Raising water levels in Lakes Michigan and Huron with man-made stuctures
The International Joint Commission (IJC) recommends that the U.S. and Canadian governments investigate the option of placing man-made structures in the St. Clair River to raise water levels in Lakes Michigan and Huron.
The IJC is a binational organization that develops recommendations and resolves disputes over waters between the U.S. and Canada.
More from Jon Flesher of the Associated Press:
Lakes Michigan and Huron hit their lowest level ever recorded in January after lagging well below normal since the late 1990s. The commission acknowledges their shared level was lowered by dredging in the St. Clair River at the south end of Lake Huron in the last century. But scientists say drought and evaporation are the biggest causes. The commission report suggests looking at placing structures in the river that could boost levels 5 to 10 inches.
The "structures" they recommend placing in the river vary. In the report the IJC sent to both the U.S. and Canada on April 15th, they recommended six "engineering solutions":
- inflatable flap gates
- inflatable weirs
- hydrokinetic turbines
The IJC says the structures would be used to reduce the flow and "conveyance capacity" in the St. Clair River:
...and, in turn, raise the level of Lake Michigan-Huron by some predetermined amount. Some of the solutions would lead to a permanent specified relative increase in water levels, while others involve small-scale regulatory-type structures that would have a varying effect on levels and that could be operated so as not to exacerbate high levels.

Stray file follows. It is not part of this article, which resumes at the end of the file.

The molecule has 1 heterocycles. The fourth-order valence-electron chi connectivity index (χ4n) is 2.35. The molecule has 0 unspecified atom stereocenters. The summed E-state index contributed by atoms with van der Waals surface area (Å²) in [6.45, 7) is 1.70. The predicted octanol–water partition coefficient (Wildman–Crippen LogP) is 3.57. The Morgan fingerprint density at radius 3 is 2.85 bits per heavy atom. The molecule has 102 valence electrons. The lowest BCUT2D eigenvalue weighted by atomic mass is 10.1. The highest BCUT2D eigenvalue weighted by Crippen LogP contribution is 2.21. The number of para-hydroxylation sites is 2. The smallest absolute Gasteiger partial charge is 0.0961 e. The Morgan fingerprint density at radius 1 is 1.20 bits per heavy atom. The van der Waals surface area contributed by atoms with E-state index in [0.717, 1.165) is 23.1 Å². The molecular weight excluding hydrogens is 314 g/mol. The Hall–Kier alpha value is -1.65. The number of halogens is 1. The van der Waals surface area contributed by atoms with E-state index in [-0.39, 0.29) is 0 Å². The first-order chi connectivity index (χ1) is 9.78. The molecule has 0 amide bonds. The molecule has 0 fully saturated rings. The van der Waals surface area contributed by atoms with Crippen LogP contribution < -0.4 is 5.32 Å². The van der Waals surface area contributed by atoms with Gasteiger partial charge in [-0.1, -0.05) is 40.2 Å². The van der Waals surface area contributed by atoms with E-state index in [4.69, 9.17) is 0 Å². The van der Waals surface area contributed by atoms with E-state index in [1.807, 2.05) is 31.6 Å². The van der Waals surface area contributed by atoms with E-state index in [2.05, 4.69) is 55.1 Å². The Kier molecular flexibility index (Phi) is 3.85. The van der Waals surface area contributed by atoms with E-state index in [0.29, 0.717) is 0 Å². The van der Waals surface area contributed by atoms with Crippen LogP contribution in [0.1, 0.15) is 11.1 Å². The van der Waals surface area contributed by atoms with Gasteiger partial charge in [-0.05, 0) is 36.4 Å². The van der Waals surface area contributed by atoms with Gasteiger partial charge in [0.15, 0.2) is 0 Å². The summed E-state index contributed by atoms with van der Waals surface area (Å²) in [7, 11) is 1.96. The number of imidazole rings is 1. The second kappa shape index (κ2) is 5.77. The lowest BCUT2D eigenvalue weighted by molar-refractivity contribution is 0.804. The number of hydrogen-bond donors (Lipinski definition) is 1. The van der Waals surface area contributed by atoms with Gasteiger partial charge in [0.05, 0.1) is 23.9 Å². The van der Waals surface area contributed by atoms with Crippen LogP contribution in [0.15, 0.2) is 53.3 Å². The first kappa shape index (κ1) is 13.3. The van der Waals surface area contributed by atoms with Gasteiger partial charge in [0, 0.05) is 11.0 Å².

But water moves through the Great Lakes system slowly. So the IJC says levels wouldn't jump up:
It is important to note that the full effects of these structures would not be immediate, but rather could take up to a decade to achieve the desired outcome, depending on hydrological conditions.
The U.S. Chair of the IJC, Lana Pollack, chose not to sign the report in protest.
Pollack said the report doesn't put enough emphasis on the impacts of climate change and the need for governments to adapt to the warmer climate.
From the IJC press release:
She also cautioned against raising "false hopes that structures in the St. Clair River, if built, would be sufficient to resolve the suffering from low water levels of Lake Michigan-Huron, while at the same time causing possible disruption downstream in Lake St. Clair and Lake Erie."
The last dredging project on the St. Clair River that impacted water levels on Lakes Michigan and Huron was completed in 1962. Between then and now, the Lakes have set record high water marks too.
The International Joint Commission said their advice to governments is in response to the findings and recommendations of the International Upper Great Lakes Study.